Delhi has a couture discipline of its own – not one that outsiders would notice straight away, but one that the women know.
It is beyond fashion, more constant than that. It is a veritable grid, fairly complex, that tells the Dame of Delhi what to wear.
The variables are as diverse as the weather (naturally), the occasion (but obvious), the people one is likely to meet (it’s the climber’s city, remember?), the latest television serial (oh yes!) and of course, the designer one is promoting. Just these? Nah, would I tell you all my secrets right away?
Would the dame of Delhi wear a saree these days?
(She does wear dresses and trouser suits too, and not just when she is abroad)
But surely, if she wants to be taken seriously. The ones in sarees are the ones who give orders, who direct others and do not need to be hands on any more. Not saying that those in sarees don’t work at all (most who need to wear sarees often work non stop), but the Dame who wears a saree certainly signals seniority.
Unless, we speak of the dame come lately, who will be told apart by the slinkiness and the net in her garment, draped provocatively as it will be. That person has work to do.
The Lady dons her slinky chiffons, rarely georgettes for an evening out. Some bling cannot be denied, though the real zari signals class even on chiffons. These are for ‘cocktail parties’, one cannot take chiffons more seriously than that!
But the way to tell a lady who knows the land is to watch her wardrobe change with the seasons. The crisp Bengali Dhakai (or even a Taant) gives way for the Kota cottons as summers become harsher and more unbearable. Softer Maheshwari prints on pure finely woven cottons augur the onset of the monsoon. Chanderis take over the evenings, holding up like queens who never flag, never droop. Venkatgiris for special days, thicker Puneri cottons or Karnataka weaves take one through the rest of the muggy weather.
The monsoon festivals are not part of the formal traditional sari cycle – the formality giving way to bling. A dreary monsoon is enlivened by the first signs of zari – and some ‘artificial’ materials are forgiven, for they hold up through the day of visits and showers, of work and pleasure and innumerable meals. The sophisticates would look to the Banarasi on chiffons to honour both the occasion and the weather.
September and October are rather uncertain months, neither cool, nor marked by festivals. Months of austerity and planning, and the saris of the time reflect that too. Ikats and Pochampallis in heavier cotton signal the onset of tougher times. At work too, these are the months where more gets done – the sales and production cycles must provide the strength to manage the slack the festival season brings. Saris are worn for style, but also to survive the day. come what may. A hint of festivities ahead, as thick cottons give way to Tussar Cotton weaves and fine cotton silk blends. The year the festivals are late, the prints come in early.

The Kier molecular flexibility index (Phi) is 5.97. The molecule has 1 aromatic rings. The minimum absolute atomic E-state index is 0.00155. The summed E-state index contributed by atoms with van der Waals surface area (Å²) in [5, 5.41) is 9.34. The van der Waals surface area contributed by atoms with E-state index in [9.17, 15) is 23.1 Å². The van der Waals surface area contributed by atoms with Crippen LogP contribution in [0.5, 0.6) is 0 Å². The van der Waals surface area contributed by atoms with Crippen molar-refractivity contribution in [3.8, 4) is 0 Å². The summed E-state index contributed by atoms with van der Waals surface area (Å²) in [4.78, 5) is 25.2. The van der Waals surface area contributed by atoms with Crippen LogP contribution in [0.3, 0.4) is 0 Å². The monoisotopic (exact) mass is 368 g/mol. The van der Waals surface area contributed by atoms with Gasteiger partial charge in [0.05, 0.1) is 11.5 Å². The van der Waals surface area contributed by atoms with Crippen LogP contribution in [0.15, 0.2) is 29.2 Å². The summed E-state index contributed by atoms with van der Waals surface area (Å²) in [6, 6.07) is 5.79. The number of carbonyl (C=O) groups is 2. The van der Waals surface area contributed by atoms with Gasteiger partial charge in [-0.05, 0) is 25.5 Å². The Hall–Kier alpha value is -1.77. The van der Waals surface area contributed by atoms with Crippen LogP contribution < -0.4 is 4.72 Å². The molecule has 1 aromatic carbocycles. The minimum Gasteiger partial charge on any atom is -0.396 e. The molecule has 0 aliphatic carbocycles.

The festival season unleashes the gorgeousness of traditional silks and weaves. The Balucheris brought out for the Puja and Dusshehra, The mangalgiri and silk Pochampallis marking the onset of plenty and prosperity. Grand Banarasis are saved for the main festival days of Diwali (and similar) while fine Bandhinis, Kanchipurams and Ikats compete to be the grandest on the day.
While it is unlikely that a Banarasi is worn to work, kanchipurams, Tussars and even Patolas are regular work wear in the harsh winter months when the cloth is both a work of art and a practical defence against the damp insidious weather.
February passes, and with it are put away the heavy silks, giving in to the mulberry silks of Madhya Pradesh or the ligher weaves from Orissa. Holi marks the transition back to the land of cottons, with the grand silks mothballed, waiting for the festivities to begin again.
Then there is the conference circuit, and the NGO look that must conform to these seasons, but in their own nod-to-tribal-roots-of-garments kind of way. The sari borders must tell a story if one is discussing growth in large groups of the cognoscenti, while the gatherings that discuss development are more about how the sari is worn, and the embroidered motifs. The weaves, of course would be more dense, the threads thicker. The politics of the wearer often though is revealed in the bindi – not the fabric. The larger it is, the more growth oriented the speaker. The darker the bindi, the more they will speak of development, of sanitation and grassroots change.
Surely, I jest, you say. Of course I do.